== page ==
The ACT is the only jurisdiction in the country that has voted Yes to enshrining an Indigenous Voice to Parliament in the referendum.
While counting is still underway, and it could take a few more days for the Australian Electoral Commission to release an official result, enough has been tallied to show that Australia has rejected Indigenous constitutional recognition.
Chief Minister Andrew Barr made no secret that he wanted the Territory to return the highest Yes vote in the country.
He issued a statement saying Australians have had their say and that had to be respected.
“I hope that Canberrans who are saddened by the national result can take some heart that our community strongly voted Yes,” Mr Barr said.
“The ACT has proved once again that we are the most inclusive and progressive jurisdiction in Australia.
“We are the progressive heart of the nation.”
He acknowledged a “vast majority” of referendums in the past have failed, but took heart that the debate in the Territory was “largely conducted without anger and hate”.
“This result should not stop us on our journey towards Reconciliation, including the important work under the National Agreement on Closing the Gap,” Mr Barr said.
“In the months and years ahead, there will be a period of reflection. It is essential that there is national healing. This may take some time.”
“She said the outcome was a “very disappointing result” for many.
“Thank you Canberra for voting ‘yes’,” Ms Lee said.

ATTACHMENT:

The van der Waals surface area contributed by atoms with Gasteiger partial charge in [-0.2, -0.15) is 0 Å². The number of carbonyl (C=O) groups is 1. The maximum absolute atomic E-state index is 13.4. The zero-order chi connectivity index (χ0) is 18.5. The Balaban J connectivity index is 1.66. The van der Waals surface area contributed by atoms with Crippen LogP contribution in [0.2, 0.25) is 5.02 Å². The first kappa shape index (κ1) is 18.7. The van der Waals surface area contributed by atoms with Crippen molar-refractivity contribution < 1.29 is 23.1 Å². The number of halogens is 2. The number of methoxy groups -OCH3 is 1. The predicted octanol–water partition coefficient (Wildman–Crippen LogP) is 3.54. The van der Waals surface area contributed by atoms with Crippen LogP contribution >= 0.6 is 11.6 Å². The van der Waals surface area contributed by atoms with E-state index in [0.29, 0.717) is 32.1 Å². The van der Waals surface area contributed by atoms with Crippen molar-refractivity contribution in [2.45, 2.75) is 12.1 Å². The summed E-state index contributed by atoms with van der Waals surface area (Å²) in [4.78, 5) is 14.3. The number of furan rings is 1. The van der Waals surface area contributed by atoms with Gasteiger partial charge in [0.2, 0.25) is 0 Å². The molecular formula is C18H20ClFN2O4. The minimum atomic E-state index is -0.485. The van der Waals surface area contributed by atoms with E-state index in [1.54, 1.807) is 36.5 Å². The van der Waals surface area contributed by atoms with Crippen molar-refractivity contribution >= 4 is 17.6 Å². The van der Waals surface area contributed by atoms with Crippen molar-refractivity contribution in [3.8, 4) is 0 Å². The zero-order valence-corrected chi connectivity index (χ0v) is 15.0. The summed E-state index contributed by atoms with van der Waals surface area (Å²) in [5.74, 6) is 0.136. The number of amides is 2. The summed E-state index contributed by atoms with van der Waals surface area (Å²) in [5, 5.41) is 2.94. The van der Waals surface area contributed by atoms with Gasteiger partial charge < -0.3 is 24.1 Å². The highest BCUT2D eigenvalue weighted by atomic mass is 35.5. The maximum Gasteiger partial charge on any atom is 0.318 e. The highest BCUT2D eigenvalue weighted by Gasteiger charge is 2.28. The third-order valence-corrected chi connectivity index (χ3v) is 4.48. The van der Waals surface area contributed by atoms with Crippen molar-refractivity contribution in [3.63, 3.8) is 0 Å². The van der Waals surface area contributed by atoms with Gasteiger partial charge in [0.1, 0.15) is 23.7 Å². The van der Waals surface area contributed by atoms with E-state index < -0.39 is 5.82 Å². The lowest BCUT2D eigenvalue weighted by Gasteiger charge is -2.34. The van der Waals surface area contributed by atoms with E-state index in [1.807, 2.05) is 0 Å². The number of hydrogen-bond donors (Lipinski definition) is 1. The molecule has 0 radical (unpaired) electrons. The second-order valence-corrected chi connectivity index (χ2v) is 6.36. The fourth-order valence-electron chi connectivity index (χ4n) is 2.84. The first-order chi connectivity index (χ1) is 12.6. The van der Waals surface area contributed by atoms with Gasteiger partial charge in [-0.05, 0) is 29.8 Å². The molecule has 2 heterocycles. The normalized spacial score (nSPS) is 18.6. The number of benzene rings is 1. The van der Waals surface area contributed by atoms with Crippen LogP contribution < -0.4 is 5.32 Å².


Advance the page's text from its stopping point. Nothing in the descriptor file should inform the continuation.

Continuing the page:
“Governments at all levels must continue to take action to improve the lives of our First Nations people.
“This is not the end but a reminder that we must do better.”
In the ACT, 316,837 people are enrolled to vote, with 258,009 votes counted as of 8 am (Sunday, 15 October).
The Yes vote stands at 60.84 per cent in the Territory, with 39.16 per cent voting No.
Counts are ongoing across the rest of the country, including across the Capital Region.
As of 8 am, the votes in the Capital region electorates stand at:
- Hume: 26.13 per cent Yes, 73.87 per cent No, with 69 out of 71 polling places counted
- Eden-Monaro: 39.84 per cent Yes, 60.52 per cent No, with 84 out of 89 polling places counted
- Gilmore: 38.16 per cent Yes, 61.84 per cent No, with 63 out of 68 polling places counted
The national vote stands at 39.75 per cent for Yes and 60.25 per cent for No.
While zero out of six states have a majority for the Yes vote.
For the referendum to pass, the proposed alteration must be approved by both a national majority of voters and a majority of voters in a majority of the states (at least four out of the six states).
This is known as a double majority, which is needed for any referendum to pass.
This means votes from both the ACT and Northern Territory only count towards the overall national vote.
Votes from Norfolk Island residents are included as part of the ACT electorate of Bean.
Friday (13 October) was the biggest single day of pre-polling in Australia’s history with just over one million votes cast.
Overall about 6.13 million people input their ballots at an early voting centre, making this referendum pre-poll the largest in Australia’s history.
For comparison, 5.6 million votes were cast at early for the 2022 federal election.
Meanwhile about 2.1 million people applied for a postal vote, compared to 2.7 million at the 2022 federal election, while 135,000 people voted via an AEC mobile polling team and 47,000 people voted at a polling place overseas.
In total, early voting (postal and in-person) adds up to 8.41 million, meaning about 9.2 million people needed to cast their votes on Saturday (14 October).
Original Article published by Claire Fenwicke on Riotact.